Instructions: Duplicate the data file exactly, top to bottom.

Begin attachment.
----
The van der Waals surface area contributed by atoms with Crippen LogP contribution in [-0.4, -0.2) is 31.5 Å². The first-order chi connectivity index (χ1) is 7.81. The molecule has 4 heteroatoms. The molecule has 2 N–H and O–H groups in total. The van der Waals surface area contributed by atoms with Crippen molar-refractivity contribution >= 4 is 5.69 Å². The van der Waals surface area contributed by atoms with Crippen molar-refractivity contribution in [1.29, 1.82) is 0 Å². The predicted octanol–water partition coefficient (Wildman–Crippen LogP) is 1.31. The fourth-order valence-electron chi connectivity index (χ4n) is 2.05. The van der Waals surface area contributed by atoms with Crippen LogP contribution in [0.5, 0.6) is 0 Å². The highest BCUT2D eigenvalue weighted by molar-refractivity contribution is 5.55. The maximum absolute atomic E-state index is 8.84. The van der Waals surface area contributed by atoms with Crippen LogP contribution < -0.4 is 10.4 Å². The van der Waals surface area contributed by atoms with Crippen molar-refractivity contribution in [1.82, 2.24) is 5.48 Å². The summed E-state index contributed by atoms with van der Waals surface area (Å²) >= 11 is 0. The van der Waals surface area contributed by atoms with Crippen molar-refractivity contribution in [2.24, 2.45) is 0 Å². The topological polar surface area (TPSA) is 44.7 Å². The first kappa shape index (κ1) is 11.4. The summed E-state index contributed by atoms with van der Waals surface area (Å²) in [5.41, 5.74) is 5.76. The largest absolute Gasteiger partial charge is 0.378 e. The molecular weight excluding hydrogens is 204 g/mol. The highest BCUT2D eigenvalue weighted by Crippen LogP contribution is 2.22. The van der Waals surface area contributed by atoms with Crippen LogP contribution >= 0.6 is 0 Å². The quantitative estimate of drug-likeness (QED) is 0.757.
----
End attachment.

The van der Waals surface area contributed by atoms with Crippen LogP contribution in [-0.4, -0.2) is 31.5 Å². The first-order chi connectivity index (χ1) is 7.81. The molecule has 4 heteroatoms. The molecule has 2 N–H and O–H groups in total. The van der Waals surface area contributed by atoms with Crippen molar-refractivity contribution >= 4 is 5.69 Å². The van der Waals surface area contributed by atoms with Crippen molar-refractivity contribution in [1.29, 1.82) is 0 Å². The predicted octanol–water partition coefficient (Wildman–Crippen LogP) is 1.31. The fourth-order valence-electron chi connectivity index (χ4n) is 2.05. The van der Waals surface area contributed by atoms with Crippen LogP contribution in [0.5, 0.6) is 0 Å². The highest BCUT2D eigenvalue weighted by molar-refractivity contribution is 5.55. The maximum absolute atomic E-state index is 8.84. The van der Waals surface area contributed by atoms with Crippen LogP contribution < -0.4 is 10.4 Å². The van der Waals surface area contributed by atoms with Crippen molar-refractivity contribution in [1.82, 2.24) is 5.48 Å². The summed E-state index contributed by atoms with van der Waals surface area (Å²) >= 11 is 0. The van der Waals surface area contributed by atoms with Crippen molar-refractivity contribution in [2.24, 2.45) is 0 Å². The topological polar surface area (TPSA) is 44.7 Å². The first kappa shape index (κ1) is 11.4. The summed E-state index contributed by atoms with van der Waals surface area (Å²) in [5.41, 5.74) is 5.76. The largest absolute Gasteiger partial charge is 0.378 e. The molecular weight excluding hydrogens is 204 g/mol. The highest BCUT2D eigenvalue weighted by Crippen LogP contribution is 2.22. The van der Waals surface area contributed by atoms with Crippen LogP contribution >= 0.6 is 0 Å². The quantitative estimate of drug-likeness (QED) is 0.757.